7 Ag Stories You May Have Missed This Week

More trade aid coming to farmers, Senate holds climate change hearing and slow planting season continues.

Missed some ag news this week? Here’s seven ag stories to catch you up.

1. USDA released details of its latest round of trade aid on Thursday. The package includes $14.5 billion for direct payments to farmers across the country, it also offers $1.4 billion for the food purchase and distribution program and $100 million for the Agricultural Trade Promotion Program. – Farm Futures

2. The wettest year on record is raising costs for the nation’s biggest agricultural companies, stalling farmers’ fieldwork and slowing shipments across the Farm Belt. – The Wall Street Journal

3. A cold, wet spring that caused record slow corn planting has the 2019 crop squarely behind the 8-ball. While the slow start doesn’t doom the crop, the unusual political and economic environment of 2019 could make recovery more difficult than in other years with major delays. – Farm Futures

4. Sen. Debbie Stabenow, D-Michigan, ranking member of the U.S. Senate Committee on Agriculture, Nutrition and Forestry, says agriculture has an opportunity to lead on climate change. The committee held a hearing on climate change and agriculture on May 21. – Wallaces Farmer

5. An Iowa farmer and soil scientist says soil carbon storage is not the silver bullet she thought it was, despite the attention from researchers, advocates and policymakers. – Iowa Public Radio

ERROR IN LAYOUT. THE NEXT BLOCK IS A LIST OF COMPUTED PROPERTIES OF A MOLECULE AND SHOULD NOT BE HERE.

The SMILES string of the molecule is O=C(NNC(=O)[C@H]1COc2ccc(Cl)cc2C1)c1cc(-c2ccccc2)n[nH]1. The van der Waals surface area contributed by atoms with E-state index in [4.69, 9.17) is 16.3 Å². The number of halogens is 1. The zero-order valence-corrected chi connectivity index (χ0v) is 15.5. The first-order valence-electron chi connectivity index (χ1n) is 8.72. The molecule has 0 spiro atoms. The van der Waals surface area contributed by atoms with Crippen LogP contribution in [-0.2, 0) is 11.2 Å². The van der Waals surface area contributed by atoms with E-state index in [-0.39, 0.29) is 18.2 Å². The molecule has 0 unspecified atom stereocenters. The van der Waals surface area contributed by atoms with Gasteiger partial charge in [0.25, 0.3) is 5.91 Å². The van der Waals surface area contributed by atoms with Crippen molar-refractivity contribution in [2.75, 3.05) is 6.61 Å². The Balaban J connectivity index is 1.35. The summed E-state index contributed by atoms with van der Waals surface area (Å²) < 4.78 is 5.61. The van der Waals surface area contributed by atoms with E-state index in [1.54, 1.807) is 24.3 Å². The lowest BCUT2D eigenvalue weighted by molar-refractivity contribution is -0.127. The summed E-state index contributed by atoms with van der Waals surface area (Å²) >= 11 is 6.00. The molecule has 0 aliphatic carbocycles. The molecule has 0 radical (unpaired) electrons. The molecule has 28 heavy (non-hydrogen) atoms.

6. The Dairy Together campaign presented both short- and long-term options to curb the loss of small and midsized dairy farms during a stop in St. Johns, Michigan. The campaign was started by Wisconsin Farmers Union, National Farmers Organization and Holstein Association USA. The heart of the campaign is a different way to price milk that would discourage expansion of milk production and create price stability. – Michigan Farmer

7. Summit Utilities is proposing to construct an anaerobic digestion facility in Clinton, Maine, that will receive dairy manure from multiple farms. Once in the digester, the manure will be heated and decomposed, creating biogas. The gas will be injected in Summit’s system and used for cooking, heating and other processes. Summit anticipates the digester will supply about 45% of the company’s annual Maine residential gas demand. – Lewiston Sun Journal

And your bonus.

Monday is Memorial Day. Take some time this holiday weekend to honor the sacrifices of those who served. The Des Moines Register features the story of two Vietnam War veterans: Ronald Langel and James Lalley.

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